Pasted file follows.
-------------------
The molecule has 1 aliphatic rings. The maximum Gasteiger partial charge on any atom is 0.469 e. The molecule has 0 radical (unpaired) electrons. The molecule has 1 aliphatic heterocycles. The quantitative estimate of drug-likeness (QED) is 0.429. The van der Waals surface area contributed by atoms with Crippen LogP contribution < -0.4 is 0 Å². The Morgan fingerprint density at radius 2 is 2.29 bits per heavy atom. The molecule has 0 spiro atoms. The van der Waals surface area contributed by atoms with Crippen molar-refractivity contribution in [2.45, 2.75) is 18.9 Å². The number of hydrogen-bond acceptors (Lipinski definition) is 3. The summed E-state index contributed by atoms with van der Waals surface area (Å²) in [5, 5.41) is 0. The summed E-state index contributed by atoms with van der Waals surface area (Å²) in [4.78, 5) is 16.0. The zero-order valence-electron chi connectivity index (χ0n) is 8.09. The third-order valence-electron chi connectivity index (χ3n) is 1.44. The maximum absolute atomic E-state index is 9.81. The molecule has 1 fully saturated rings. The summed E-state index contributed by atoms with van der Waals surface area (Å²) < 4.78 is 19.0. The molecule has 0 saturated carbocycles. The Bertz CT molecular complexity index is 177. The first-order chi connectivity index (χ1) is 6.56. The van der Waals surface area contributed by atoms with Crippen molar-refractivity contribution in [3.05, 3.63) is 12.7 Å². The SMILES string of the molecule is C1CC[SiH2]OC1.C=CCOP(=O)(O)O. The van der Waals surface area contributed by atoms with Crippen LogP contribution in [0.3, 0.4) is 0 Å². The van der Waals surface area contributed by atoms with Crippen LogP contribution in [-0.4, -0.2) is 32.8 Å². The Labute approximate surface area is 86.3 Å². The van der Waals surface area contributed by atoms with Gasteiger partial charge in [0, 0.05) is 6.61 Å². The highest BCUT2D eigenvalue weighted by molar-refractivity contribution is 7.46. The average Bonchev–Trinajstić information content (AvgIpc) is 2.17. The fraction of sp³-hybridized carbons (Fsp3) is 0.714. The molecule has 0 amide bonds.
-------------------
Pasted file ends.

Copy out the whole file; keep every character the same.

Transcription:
The molecule has 1 aliphatic rings. The maximum Gasteiger partial charge on any atom is 0.469 e. The molecule has 0 radical (unpaired) electrons. The molecule has 1 aliphatic heterocycles. The quantitative estimate of drug-likeness (QED) is 0.429. The van der Waals surface area contributed by atoms with Crippen LogP contribution < -0.4 is 0 Å². The Morgan fingerprint density at radius 2 is 2.29 bits per heavy atom. The molecule has 0 spiro atoms. The van der Waals surface area contributed by atoms with Crippen molar-refractivity contribution in [2.45, 2.75) is 18.9 Å². The number of hydrogen-bond acceptors (Lipinski definition) is 3. The summed E-state index contributed by atoms with van der Waals surface area (Å²) in [5, 5.41) is 0. The summed E-state index contributed by atoms with van der Waals surface area (Å²) in [4.78, 5) is 16.0. The zero-order valence-electron chi connectivity index (χ0n) is 8.09. The third-order valence-electron chi connectivity index (χ3n) is 1.44. The maximum absolute atomic E-state index is 9.81. The molecule has 1 fully saturated rings. The summed E-state index contributed by atoms with van der Waals surface area (Å²) < 4.78 is 19.0. The molecule has 0 saturated carbocycles. The Bertz CT molecular complexity index is 177. The first-order chi connectivity index (χ1) is 6.56. The van der Waals surface area contributed by atoms with Crippen molar-refractivity contribution in [3.05, 3.63) is 12.7 Å². The SMILES string of the molecule is C1CC[SiH2]OC1.C=CCOP(=O)(O)O. The van der Waals surface area contributed by atoms with Crippen LogP contribution in [0.3, 0.4) is 0 Å². The van der Waals surface area contributed by atoms with Crippen LogP contribution in [-0.4, -0.2) is 32.8 Å². The Labute approximate surface area is 86.3 Å². The van der Waals surface area contributed by atoms with Gasteiger partial charge in [0, 0.05) is 6.61 Å². The highest BCUT2D eigenvalue weighted by molar-refractivity contribution is 7.46. The average Bonchev–Trinajstić information content (AvgIpc) is 2.17. The fraction of sp³-hybridized carbons (Fsp3) is 0.714. The molecule has 0 amide bonds.